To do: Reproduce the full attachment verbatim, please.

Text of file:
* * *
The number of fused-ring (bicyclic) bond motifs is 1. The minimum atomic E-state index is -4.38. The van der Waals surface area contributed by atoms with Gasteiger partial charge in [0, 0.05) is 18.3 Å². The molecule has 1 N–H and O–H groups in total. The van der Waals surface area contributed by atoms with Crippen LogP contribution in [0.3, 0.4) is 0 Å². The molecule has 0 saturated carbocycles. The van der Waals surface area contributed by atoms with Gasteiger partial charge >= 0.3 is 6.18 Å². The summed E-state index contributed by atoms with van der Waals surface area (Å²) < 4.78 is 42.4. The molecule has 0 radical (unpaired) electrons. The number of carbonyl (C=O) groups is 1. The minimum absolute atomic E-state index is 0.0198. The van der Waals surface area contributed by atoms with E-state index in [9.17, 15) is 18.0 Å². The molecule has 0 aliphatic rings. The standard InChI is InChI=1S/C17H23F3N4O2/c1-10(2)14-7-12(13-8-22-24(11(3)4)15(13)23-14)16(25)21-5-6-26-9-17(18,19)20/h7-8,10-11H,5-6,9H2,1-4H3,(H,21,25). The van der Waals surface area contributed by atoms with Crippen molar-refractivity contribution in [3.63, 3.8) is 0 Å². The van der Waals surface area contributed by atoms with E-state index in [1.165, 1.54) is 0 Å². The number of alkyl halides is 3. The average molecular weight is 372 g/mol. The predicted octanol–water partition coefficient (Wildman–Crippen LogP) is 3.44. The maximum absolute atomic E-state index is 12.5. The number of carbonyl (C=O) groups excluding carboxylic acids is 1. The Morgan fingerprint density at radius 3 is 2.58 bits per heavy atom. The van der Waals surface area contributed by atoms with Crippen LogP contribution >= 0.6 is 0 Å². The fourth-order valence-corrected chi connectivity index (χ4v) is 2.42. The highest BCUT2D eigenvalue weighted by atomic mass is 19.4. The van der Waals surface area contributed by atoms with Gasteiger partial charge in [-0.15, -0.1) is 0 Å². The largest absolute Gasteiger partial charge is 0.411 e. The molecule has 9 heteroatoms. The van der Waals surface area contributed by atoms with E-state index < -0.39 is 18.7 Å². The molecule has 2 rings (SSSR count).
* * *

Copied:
The number of fused-ring (bicyclic) bond motifs is 1. The minimum atomic E-state index is -4.38. The van der Waals surface area contributed by atoms with Gasteiger partial charge in [0, 0.05) is 18.3 Å². The molecule has 1 N–H and O–H groups in total. The van der Waals surface area contributed by atoms with Crippen LogP contribution in [0.3, 0.4) is 0 Å². The molecule has 0 saturated carbocycles. The van der Waals surface area contributed by atoms with Gasteiger partial charge >= 0.3 is 6.18 Å². The summed E-state index contributed by atoms with van der Waals surface area (Å²) < 4.78 is 42.4. The molecule has 0 radical (unpaired) electrons. The number of carbonyl (C=O) groups is 1. The minimum absolute atomic E-state index is 0.0198. The van der Waals surface area contributed by atoms with E-state index in [9.17, 15) is 18.0 Å². The molecule has 0 aliphatic rings. The standard InChI is InChI=1S/C17H23F3N4O2/c1-10(2)14-7-12(13-8-22-24(11(3)4)15(13)23-14)16(25)21-5-6-26-9-17(18,19)20/h7-8,10-11H,5-6,9H2,1-4H3,(H,21,25). The van der Waals surface area contributed by atoms with Crippen molar-refractivity contribution in [3.63, 3.8) is 0 Å². The van der Waals surface area contributed by atoms with E-state index in [1.165, 1.54) is 0 Å². The number of alkyl halides is 3. The average molecular weight is 372 g/mol. The predicted octanol–water partition coefficient (Wildman–Crippen LogP) is 3.44. The maximum absolute atomic E-state index is 12.5. The number of carbonyl (C=O) groups excluding carboxylic acids is 1. The Morgan fingerprint density at radius 3 is 2.58 bits per heavy atom. The van der Waals surface area contributed by atoms with Crippen LogP contribution >= 0.6 is 0 Å². The fourth-order valence-corrected chi connectivity index (χ4v) is 2.42. The highest BCUT2D eigenvalue weighted by atomic mass is 19.4. The van der Waals surface area contributed by atoms with Gasteiger partial charge in [-0.15, -0.1) is 0 Å². The largest absolute Gasteiger partial charge is 0.411 e. The molecule has 9 heteroatoms. The van der Waals surface area contributed by atoms with E-state index < -0.39 is 18.7 Å². The molecule has 2 rings (SSSR count).